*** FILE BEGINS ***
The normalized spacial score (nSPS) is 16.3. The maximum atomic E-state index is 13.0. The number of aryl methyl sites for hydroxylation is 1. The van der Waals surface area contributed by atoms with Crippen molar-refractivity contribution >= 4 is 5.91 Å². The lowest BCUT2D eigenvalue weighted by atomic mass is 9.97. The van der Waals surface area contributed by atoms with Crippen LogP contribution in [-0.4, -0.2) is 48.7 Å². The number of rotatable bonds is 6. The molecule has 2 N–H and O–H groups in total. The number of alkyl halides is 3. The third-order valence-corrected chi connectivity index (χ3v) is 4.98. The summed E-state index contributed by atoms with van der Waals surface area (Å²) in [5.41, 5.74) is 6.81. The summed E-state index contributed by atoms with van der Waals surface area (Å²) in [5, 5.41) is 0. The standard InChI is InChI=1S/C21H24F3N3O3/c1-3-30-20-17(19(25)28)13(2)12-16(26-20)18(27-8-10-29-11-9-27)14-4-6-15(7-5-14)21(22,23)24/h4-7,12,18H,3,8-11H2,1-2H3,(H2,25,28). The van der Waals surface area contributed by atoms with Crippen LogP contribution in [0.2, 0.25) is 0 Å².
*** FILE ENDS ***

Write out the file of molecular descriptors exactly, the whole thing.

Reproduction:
The normalized spacial score (nSPS) is 16.3. The maximum atomic E-state index is 13.0. The number of aryl methyl sites for hydroxylation is 1. The van der Waals surface area contributed by atoms with Crippen molar-refractivity contribution >= 4 is 5.91 Å². The lowest BCUT2D eigenvalue weighted by atomic mass is 9.97. The van der Waals surface area contributed by atoms with Crippen LogP contribution in [-0.4, -0.2) is 48.7 Å². The number of rotatable bonds is 6. The molecule has 2 N–H and O–H groups in total. The number of alkyl halides is 3. The third-order valence-corrected chi connectivity index (χ3v) is 4.98. The summed E-state index contributed by atoms with van der Waals surface area (Å²) in [5.41, 5.74) is 6.81. The summed E-state index contributed by atoms with van der Waals surface area (Å²) in [5, 5.41) is 0. The standard InChI is InChI=1S/C21H24F3N3O3/c1-3-30-20-17(19(25)28)13(2)12-16(26-20)18(27-8-10-29-11-9-27)14-4-6-15(7-5-14)21(22,23)24/h4-7,12,18H,3,8-11H2,1-2H3,(H2,25,28). The van der Waals surface area contributed by atoms with Crippen LogP contribution in [0.2, 0.25) is 0 Å².